There’s currently not much status which attaches to synthesis, because synthesis is antithetical to most extremely stimulating beliefs about reality and the future. And this won’t change anytime soon. We are left with a choice between offering a bummer message nobody really wants to hear, versus crafting a message that has utility to move society toward chosen goals.”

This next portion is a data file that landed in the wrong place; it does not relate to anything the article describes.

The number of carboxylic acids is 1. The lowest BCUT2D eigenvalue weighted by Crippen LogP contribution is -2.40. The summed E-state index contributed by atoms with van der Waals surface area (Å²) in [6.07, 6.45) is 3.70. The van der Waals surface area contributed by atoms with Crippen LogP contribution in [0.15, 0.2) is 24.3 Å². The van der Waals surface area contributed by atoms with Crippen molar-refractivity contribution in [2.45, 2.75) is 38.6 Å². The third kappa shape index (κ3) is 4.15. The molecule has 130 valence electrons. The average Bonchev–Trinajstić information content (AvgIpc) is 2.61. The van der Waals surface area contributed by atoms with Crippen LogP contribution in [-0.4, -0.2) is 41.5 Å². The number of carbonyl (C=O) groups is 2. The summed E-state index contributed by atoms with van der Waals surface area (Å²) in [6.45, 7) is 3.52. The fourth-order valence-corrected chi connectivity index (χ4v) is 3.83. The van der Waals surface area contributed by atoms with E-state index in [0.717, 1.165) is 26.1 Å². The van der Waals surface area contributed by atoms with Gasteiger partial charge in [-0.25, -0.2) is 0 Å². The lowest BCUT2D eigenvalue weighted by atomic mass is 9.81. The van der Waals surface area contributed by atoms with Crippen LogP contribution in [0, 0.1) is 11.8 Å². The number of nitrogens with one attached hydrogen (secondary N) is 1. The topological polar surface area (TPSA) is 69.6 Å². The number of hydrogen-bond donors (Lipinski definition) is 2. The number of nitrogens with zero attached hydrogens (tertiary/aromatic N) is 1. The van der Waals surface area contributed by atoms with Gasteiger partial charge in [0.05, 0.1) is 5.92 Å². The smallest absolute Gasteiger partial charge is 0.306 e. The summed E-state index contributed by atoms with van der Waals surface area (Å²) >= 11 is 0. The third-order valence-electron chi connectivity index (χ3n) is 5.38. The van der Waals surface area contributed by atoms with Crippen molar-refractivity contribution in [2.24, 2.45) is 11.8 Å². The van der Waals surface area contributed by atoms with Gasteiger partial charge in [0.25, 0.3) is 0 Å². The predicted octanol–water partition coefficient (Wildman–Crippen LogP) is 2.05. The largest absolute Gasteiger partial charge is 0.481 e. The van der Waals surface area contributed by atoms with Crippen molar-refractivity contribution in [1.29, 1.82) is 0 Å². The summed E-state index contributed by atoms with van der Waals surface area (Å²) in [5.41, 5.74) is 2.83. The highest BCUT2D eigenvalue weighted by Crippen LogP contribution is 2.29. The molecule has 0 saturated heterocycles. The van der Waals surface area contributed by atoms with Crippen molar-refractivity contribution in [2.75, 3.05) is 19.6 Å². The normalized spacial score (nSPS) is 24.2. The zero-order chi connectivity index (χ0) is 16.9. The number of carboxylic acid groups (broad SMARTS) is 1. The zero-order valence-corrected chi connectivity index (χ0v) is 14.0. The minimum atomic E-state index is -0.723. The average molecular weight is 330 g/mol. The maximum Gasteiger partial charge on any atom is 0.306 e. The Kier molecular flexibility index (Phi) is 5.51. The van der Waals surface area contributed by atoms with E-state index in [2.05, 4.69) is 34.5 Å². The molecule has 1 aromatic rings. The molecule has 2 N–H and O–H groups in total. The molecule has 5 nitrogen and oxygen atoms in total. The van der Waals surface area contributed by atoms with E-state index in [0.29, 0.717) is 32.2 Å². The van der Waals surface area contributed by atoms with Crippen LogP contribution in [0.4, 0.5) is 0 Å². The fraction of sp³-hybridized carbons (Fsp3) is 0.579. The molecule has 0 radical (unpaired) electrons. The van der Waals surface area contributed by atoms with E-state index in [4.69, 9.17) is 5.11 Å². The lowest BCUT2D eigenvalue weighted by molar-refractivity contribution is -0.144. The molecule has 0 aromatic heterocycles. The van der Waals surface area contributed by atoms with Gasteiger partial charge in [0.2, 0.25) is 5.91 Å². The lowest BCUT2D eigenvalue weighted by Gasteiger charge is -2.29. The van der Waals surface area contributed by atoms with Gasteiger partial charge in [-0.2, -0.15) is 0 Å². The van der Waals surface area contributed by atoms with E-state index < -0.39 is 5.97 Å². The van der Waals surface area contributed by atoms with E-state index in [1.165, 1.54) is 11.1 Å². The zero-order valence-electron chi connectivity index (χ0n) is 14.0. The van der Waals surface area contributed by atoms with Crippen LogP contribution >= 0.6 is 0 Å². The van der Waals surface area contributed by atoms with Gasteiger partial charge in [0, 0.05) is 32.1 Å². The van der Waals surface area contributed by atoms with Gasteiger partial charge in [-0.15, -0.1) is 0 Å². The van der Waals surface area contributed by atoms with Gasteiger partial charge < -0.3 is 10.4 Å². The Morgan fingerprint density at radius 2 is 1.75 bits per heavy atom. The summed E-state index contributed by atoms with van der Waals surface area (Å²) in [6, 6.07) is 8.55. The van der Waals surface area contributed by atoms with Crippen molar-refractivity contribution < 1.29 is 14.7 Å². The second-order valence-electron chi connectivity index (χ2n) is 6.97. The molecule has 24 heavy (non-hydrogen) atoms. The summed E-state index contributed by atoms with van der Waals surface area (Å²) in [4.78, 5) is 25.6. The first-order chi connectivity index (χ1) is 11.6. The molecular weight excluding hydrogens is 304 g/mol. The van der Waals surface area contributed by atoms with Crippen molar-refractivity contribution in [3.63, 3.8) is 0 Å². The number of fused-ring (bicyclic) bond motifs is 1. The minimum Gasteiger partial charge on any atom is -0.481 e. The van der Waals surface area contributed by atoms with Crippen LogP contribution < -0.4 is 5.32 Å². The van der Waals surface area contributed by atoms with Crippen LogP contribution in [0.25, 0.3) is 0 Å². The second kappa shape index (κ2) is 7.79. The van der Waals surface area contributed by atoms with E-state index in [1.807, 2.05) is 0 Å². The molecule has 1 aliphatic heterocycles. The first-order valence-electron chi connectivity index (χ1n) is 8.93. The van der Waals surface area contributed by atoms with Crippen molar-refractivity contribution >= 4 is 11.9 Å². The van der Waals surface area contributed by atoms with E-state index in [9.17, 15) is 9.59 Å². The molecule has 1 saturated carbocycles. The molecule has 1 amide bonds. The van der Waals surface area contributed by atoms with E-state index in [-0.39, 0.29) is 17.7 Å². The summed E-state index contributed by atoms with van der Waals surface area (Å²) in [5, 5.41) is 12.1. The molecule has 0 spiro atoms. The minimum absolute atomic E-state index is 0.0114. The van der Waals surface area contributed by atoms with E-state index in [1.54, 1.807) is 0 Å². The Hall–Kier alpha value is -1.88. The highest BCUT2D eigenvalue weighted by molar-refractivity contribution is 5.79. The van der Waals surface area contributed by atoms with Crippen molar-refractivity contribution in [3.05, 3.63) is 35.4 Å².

In translation, a complete scientific theory  – with a self-consistent framework of assumptions (axioms), theorems, equations and conclusions – could be wrong, but it is relatively easy for other scientists to spot its deficiencies and propose counter-examples.  Thus, Hawking and many other scientists were/are on very solid ground when we develop and defend our theories that may hugely impact your lives.  In social (pseudo)sciences, economics, and in politics, the scientific foundation does not exist or is weak, and it is exceedingly easy to fall into the trap of “verbal logic.”  Even the best of us bullshit occasionally, and we must be careful about what we say and how we justify our claims.  To make things worse, general public and government consultants have little or no scientific background, and it is difficult for them to find out what is scientifically right and what is obviously wrong. In addition, today, important news is manipulated on Twitter/Facebook so that no one can determine what is really going on. Have you seen many equations on Twitter?